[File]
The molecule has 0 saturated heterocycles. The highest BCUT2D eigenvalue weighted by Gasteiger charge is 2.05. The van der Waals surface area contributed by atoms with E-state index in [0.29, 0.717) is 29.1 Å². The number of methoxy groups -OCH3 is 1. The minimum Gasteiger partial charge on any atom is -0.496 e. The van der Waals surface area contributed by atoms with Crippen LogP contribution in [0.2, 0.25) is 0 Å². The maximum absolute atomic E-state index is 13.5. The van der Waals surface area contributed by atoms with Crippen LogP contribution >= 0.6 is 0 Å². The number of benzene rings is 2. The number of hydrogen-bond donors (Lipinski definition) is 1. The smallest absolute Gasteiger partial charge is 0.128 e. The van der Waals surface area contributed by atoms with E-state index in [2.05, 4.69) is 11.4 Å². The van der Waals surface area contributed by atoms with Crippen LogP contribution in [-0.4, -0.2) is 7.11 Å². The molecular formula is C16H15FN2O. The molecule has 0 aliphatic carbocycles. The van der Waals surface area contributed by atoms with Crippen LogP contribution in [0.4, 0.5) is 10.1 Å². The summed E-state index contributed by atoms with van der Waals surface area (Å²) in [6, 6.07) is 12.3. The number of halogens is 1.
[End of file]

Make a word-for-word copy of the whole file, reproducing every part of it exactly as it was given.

The molecule has 0 saturated heterocycles. The highest BCUT2D eigenvalue weighted by Gasteiger charge is 2.05. The van der Waals surface area contributed by atoms with E-state index in [0.29, 0.717) is 29.1 Å². The number of methoxy groups -OCH3 is 1. The minimum Gasteiger partial charge on any atom is -0.496 e. The van der Waals surface area contributed by atoms with Crippen LogP contribution in [0.2, 0.25) is 0 Å². The maximum absolute atomic E-state index is 13.5. The van der Waals surface area contributed by atoms with Crippen LogP contribution >= 0.6 is 0 Å². The number of benzene rings is 2. The number of hydrogen-bond donors (Lipinski definition) is 1. The smallest absolute Gasteiger partial charge is 0.128 e. The van der Waals surface area contributed by atoms with E-state index in [2.05, 4.69) is 11.4 Å². The van der Waals surface area contributed by atoms with Crippen LogP contribution in [-0.4, -0.2) is 7.11 Å². The molecular formula is C16H15FN2O. The molecule has 0 aliphatic carbocycles. The van der Waals surface area contributed by atoms with Crippen LogP contribution in [0.4, 0.5) is 10.1 Å². The summed E-state index contributed by atoms with van der Waals surface area (Å²) in [6, 6.07) is 12.3. The number of halogens is 1.